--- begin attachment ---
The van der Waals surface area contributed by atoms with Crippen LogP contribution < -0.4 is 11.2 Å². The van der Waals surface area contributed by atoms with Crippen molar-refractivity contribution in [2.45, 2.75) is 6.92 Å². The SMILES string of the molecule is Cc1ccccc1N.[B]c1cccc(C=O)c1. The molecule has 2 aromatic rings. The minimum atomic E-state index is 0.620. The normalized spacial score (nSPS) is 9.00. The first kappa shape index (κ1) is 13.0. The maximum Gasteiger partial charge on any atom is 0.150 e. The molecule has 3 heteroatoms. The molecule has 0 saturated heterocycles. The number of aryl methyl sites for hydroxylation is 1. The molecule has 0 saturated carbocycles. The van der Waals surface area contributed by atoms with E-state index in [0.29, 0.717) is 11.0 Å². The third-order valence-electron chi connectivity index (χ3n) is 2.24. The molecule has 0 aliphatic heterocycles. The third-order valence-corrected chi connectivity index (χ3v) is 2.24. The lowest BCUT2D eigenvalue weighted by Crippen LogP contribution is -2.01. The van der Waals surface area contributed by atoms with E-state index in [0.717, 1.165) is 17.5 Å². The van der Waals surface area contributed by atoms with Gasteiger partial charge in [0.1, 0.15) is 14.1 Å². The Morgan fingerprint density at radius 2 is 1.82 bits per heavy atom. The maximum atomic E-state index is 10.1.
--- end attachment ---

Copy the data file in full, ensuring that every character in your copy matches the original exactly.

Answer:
The van der Waals surface area contributed by atoms with Crippen LogP contribution < -0.4 is 11.2 Å². The van der Waals surface area contributed by atoms with Crippen molar-refractivity contribution in [2.45, 2.75) is 6.92 Å². The SMILES string of the molecule is Cc1ccccc1N.[B]c1cccc(C=O)c1. The molecule has 2 aromatic rings. The minimum atomic E-state index is 0.620. The normalized spacial score (nSPS) is 9.00. The first kappa shape index (κ1) is 13.0. The maximum Gasteiger partial charge on any atom is 0.150 e. The molecule has 3 heteroatoms. The molecule has 0 saturated heterocycles. The number of aryl methyl sites for hydroxylation is 1. The molecule has 0 saturated carbocycles. The van der Waals surface area contributed by atoms with E-state index in [0.29, 0.717) is 11.0 Å². The third-order valence-electron chi connectivity index (χ3n) is 2.24. The molecule has 0 aliphatic heterocycles. The third-order valence-corrected chi connectivity index (χ3v) is 2.24. The lowest BCUT2D eigenvalue weighted by Crippen LogP contribution is -2.01. The van der Waals surface area contributed by atoms with E-state index in [0.717, 1.165) is 17.5 Å². The van der Waals surface area contributed by atoms with Gasteiger partial charge in [0.1, 0.15) is 14.1 Å². The Morgan fingerprint density at radius 2 is 1.82 bits per heavy atom. The maximum atomic E-state index is 10.1.